Buying bank owned properties
There is a lot of interest in buying bank owned properties these days. A lot of information (some good and some bad) is floating around about the subject. Often you must pay for the information offered, with the promise that you can make a lot of money with little effort once you know “the secret formula”. The fact is there are no secrets, and to make money does require effort.
What’s a REO?
REO stands for “Real Estate Owned”. These are properties that have gone through foreclosure and are now owned by the bank or mortgage company. This is not the same as a property up for a foreclosure auction. When buying a property during a foreclosure sale, you must pay at least the loan balance plus any interest and other fees accumulated during the foreclosure process. You must also be prepared to pay with cash in hand. And on top of all that, you’ll receive the property 100% “as is”. That could include existing liens and even current occupants that need to be evicted. The purchase of a REO, by contrast, is a much “cleaner” and more attractive transaction. If the foreclosed property was not purchased by a third party during the foreclosure auction, ownership passes to the lender and the property is classified a REO which stands for "Real Estate Owned" (by the bank or mortgage company). The bank or mortgage company will see to the removal of tax liens, evict occupants if necessary and generally, prepare for the issuance of a title insurance policy to the ultimate buyer at closing. You should be aware that REO’s may be exempt from normal disclosure requirements. In some states, for example, banks are exempt from providing a Transfer Disclosure Statement or a Real Estate Condition Report, which are documents that normally disclose (to buyers) any property defects the sellers are aware of.
Is it a bargain?
It’s commonly assumed that any REO must be a bargain and an opportunity for easy money. This simply isn’t true. You have to be very careful about buying a REO if your intent is to make money by reselling it. While it’s true that the bank is typically anxious to sell it quickly, they are also strongly motivated to get as much as they can for it. When considering the value of a REO, you need to look closely at comparable sales in the neighborhood and be sure to take into account the time and cost of any repairs or remodeling needed to prepare the house for resale. Bargains with moneymaking potential exist and many people do very well buying foreclosures. But there are also many REO’s that are not good buys and which will not likely turn a profit.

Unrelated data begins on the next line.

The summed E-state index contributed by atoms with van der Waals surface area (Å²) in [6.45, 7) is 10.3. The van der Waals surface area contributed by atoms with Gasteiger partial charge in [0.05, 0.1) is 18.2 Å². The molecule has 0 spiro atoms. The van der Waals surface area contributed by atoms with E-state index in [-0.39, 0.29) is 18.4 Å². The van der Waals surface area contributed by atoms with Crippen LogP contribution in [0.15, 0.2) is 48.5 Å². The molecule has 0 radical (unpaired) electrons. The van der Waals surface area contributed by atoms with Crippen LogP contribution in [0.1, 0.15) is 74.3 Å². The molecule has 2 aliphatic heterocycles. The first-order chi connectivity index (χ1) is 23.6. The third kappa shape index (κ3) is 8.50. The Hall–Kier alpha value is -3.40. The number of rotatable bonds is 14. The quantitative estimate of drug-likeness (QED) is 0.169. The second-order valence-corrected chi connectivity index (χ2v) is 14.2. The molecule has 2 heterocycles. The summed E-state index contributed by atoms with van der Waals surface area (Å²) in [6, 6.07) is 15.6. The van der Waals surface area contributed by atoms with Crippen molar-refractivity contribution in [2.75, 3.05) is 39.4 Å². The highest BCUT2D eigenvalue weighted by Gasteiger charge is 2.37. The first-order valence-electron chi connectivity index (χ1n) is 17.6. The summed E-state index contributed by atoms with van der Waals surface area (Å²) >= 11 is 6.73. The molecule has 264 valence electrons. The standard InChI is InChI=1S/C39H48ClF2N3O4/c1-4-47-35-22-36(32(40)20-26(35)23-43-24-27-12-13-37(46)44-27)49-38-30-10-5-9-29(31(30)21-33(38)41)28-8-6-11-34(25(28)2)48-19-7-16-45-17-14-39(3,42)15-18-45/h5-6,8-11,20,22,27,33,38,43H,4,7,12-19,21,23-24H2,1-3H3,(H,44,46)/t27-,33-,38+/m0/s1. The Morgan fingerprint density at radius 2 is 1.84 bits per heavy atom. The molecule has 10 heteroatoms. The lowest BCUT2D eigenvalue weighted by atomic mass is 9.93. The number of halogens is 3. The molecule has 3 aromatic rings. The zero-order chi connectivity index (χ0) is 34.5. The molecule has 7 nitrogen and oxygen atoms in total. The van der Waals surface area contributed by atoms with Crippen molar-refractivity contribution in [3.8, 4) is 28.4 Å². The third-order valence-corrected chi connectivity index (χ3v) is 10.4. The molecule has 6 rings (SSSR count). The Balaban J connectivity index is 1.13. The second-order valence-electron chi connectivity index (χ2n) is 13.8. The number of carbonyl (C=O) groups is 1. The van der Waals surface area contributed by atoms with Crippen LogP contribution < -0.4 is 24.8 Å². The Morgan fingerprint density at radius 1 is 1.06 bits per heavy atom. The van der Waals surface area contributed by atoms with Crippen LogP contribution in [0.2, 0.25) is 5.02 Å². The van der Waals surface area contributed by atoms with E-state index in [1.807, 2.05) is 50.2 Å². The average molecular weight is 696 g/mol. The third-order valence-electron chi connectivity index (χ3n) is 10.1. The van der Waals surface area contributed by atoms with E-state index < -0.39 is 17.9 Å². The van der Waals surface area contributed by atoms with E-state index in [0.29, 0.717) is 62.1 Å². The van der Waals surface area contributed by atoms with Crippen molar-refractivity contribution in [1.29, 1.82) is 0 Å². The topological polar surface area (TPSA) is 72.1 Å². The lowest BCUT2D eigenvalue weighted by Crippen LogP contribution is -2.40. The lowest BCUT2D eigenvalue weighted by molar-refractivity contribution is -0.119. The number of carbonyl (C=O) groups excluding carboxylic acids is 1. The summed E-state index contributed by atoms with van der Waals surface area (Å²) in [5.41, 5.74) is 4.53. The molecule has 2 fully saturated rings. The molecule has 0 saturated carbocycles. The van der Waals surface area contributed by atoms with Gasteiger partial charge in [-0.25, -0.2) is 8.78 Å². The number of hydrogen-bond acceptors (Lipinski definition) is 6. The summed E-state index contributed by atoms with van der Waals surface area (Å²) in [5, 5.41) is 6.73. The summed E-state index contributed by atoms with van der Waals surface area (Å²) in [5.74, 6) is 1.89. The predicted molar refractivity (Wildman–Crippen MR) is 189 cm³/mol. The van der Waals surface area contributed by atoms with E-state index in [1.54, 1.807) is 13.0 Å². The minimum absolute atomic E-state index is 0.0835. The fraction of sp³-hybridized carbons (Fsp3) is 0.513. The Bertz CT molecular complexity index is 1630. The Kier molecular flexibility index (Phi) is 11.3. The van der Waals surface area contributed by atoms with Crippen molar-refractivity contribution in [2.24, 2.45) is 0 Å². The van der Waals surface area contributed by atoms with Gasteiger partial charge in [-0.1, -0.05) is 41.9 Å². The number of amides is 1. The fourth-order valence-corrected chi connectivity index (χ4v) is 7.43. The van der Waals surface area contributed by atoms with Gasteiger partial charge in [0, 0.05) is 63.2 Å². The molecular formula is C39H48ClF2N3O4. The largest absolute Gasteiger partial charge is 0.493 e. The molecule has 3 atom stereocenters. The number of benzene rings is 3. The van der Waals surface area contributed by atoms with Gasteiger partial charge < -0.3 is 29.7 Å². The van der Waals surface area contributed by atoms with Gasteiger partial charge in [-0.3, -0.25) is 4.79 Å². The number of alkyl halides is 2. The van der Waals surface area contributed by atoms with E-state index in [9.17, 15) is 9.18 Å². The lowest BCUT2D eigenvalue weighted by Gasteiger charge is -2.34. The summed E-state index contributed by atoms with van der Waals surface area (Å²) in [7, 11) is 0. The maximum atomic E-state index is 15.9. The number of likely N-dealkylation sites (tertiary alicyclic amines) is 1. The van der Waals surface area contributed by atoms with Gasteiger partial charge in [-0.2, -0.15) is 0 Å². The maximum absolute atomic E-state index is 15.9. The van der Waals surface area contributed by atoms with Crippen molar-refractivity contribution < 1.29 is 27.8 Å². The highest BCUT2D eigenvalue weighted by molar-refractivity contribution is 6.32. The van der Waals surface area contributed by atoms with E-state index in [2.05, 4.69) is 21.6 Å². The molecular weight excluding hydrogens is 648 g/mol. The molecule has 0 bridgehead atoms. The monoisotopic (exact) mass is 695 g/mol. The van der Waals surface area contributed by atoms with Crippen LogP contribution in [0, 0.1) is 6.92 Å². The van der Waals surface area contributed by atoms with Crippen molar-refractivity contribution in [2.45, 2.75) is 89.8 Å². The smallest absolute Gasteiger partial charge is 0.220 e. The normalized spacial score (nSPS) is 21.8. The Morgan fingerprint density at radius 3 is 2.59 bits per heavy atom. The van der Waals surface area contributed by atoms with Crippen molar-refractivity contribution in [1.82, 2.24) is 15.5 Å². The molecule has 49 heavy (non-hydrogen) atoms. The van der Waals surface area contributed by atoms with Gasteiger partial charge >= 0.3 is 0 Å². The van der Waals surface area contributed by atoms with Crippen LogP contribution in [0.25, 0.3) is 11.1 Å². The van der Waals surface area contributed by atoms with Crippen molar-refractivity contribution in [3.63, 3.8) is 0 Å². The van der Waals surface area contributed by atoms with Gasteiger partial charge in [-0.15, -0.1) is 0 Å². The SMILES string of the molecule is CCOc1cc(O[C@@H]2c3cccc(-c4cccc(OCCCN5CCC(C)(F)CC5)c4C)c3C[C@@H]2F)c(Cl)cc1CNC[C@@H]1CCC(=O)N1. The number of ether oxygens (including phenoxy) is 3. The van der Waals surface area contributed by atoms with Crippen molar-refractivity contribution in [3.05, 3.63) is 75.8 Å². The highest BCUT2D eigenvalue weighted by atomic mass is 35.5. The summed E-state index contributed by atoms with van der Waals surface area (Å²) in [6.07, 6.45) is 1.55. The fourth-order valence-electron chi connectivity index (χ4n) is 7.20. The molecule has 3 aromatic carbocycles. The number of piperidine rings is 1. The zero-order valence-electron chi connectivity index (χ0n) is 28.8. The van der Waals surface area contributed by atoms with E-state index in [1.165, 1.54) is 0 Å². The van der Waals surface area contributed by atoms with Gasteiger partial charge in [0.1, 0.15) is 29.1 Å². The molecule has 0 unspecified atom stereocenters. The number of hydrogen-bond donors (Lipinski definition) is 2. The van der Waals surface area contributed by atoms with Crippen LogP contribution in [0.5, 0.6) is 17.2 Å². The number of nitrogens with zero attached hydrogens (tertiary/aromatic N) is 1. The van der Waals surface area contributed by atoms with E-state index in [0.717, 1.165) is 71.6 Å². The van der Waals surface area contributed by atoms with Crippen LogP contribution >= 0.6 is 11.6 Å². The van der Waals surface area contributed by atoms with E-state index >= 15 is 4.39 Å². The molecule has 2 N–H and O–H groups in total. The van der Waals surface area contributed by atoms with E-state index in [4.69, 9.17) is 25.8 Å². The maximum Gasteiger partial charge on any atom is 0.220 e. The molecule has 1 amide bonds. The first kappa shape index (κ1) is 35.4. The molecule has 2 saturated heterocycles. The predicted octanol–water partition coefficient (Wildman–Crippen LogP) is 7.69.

Ready to make an offer?
Most banks have a REO department and typically the REO department will use a listing agent to get their REO properties listed on the local MLS. To make your offer, you’ll want to contact the listing agent to find out as much as you can about what is known about the condition of the property and what their process is for receiving offers. Since banks almost always sell REO properties “as is”, you’ll want to be sure to include an inspection contingency in your offer so you have time to check for hidden damage and terminate the offer if you find it. As with making any offer on real estate, you’ll make your offer more attractive if you can include documentation substantiating your ability to pay, such as a pre-approval letter from a lender or documents providing proof of available funds. Once you’ve made your offer, it would not be unusual for the bank to make a counter-offer. Then it will be up to you to decide whether to accept their counter, or to submit another counter-offer in response. This may be a process that involves multiple people at the bank and they don’t usually work evenings or weekends. It’s not unusual for the process of offers and counter-offers to take days or even weeks. Voyager Village Realty is experienced in listing and selling REO Properties. Feel free to contact us to inquire about available properties.